Minneapolis City Council condemns Trump travel ban; directs city to protect refugees

The city will also form a Sanctuary City Task Force to better protect and defend undocumented families, Muslim residents and refugees.

Minneapolis City Council voted to deny Doran Companies'  demolition of the commercial property building located at 1319 4th Street SE, which houses Mesa Pizza, Dinkytown Tattoo and Camdi Restaurant in Dinkytown.

Chelsea Gortmaker

Minneapolis City Council voted to deny Doran Companies’ demolition of the commercial property building located at 1319 4th Street SE, which houses Mesa Pizza, Dinkytown Tattoo and Camdi Restaurant in Dinkytown.

Max Chao

The Minneapolis City Council unanimously passed a resolution condemning President Donald Trump’s travel ban Tuesday night as activists aired grievances over the ban at City Hall.

In tandem with the resolution, the city’s staff was directed to form a Sanctuary City Task Force — comprised of legal experts and immigrant leaders — to better protect and defend undocumented families, Muslim residents and refugees in Minneapolis.

The meeting comes weeks after Trump signed an executive order barring immigration from seven Muslim-majority nations — Iran, Iraq, Sudan, Syria, Yemen, Libya and Somalia — for 90 days.

“The last few weeks have been dizzying, I think, for the city of Minneapolis and for the entire country,” said Mayor Betsy Hodges. “We in Minneapolis are not dizzy … we are doing what we’ve always done and [are coming together] in times of difficulty for the people of our city.”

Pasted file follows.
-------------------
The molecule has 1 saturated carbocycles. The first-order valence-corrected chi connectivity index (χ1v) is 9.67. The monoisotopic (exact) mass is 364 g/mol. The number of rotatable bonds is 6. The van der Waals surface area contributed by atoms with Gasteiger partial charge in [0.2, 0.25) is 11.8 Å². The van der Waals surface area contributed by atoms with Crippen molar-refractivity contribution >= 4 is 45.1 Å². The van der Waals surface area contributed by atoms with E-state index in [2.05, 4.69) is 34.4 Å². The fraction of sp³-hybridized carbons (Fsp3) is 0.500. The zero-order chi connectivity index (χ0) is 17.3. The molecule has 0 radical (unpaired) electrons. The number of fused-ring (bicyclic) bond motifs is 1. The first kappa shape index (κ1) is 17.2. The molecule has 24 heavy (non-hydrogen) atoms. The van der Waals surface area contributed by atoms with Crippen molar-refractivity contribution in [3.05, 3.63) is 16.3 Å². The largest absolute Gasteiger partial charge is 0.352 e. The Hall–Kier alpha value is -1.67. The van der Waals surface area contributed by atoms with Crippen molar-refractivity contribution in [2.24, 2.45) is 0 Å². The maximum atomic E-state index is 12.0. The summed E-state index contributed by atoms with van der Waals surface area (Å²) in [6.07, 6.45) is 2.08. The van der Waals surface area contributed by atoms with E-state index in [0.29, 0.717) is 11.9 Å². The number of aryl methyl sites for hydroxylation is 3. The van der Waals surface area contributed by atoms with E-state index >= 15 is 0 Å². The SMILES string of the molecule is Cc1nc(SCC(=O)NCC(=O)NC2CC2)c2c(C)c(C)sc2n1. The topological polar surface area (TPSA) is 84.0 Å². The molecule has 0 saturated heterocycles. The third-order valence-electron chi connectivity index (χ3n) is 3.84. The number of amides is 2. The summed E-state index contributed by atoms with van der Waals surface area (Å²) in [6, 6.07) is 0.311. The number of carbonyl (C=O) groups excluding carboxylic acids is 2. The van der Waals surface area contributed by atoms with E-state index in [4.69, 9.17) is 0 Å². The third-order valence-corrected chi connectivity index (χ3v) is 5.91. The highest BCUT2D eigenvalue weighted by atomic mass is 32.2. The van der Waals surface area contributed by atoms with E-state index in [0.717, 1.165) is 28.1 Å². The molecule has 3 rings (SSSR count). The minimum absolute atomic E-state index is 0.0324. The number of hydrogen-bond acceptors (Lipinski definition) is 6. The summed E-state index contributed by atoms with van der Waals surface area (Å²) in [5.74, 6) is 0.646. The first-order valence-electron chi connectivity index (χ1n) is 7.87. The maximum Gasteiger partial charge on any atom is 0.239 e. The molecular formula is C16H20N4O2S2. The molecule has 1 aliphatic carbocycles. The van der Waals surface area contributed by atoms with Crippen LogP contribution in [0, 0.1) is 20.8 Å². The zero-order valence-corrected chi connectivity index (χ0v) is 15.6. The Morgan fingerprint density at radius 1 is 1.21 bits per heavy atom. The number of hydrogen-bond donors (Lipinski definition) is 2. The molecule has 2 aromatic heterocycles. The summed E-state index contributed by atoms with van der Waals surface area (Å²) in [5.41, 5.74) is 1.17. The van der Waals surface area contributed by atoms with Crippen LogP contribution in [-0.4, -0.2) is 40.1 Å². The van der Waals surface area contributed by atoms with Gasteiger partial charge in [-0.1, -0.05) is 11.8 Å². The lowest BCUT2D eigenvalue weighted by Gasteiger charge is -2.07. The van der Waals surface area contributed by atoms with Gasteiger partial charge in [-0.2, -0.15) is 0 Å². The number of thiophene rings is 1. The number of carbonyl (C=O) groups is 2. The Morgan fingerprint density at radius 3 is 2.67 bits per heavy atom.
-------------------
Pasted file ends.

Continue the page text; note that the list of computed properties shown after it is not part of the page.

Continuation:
City Attorney Susan Segal discussed the provisions of Trump’s January executive order and how it would impactMinneapolis as a sanctuary city.

Minneapolis doesn’t violate a specific law referenced by the order, but the city could still see a federal reaction, Segal said.

“[The order] really is, in my decades of legal practice, unprecedented,” she said.

The council invited several activists to speak, including Emilia Gonzalez Avalos, executive director of Navigate Minnesota, a support group for young immigrants.

Avalos shared the stories of several anonymous Minneapolis immigrants, including a 19-year-old student without a work visa and a 36-year-old domestic abuse victim-survivor who won’t go to the police for fear of being deported.

“I know that the testimonies and the stories that I shared will never do justice for the people … but they all live in Minneapolis. They are some of your constituents,” she said.

Rep. Ilhan Omar, DFL- Minneapolis, spoke against the immigration ban at Tuesday’s hearing.

“This ban on refugees is rooted in racism and Islamophobia. It perpetuates harmful misconceptions about refugees and immigrants and people of diverse religions and backgrounds,” Omar said.

Council members, such as Ward 3’s Jacob Frey, spoke one by one as they added their names to the resolution condemning the ban.

“I am a proud American because I still believe that the ideals of our country, the ideals upon which we were founded, are about inclusivity,” Frey said.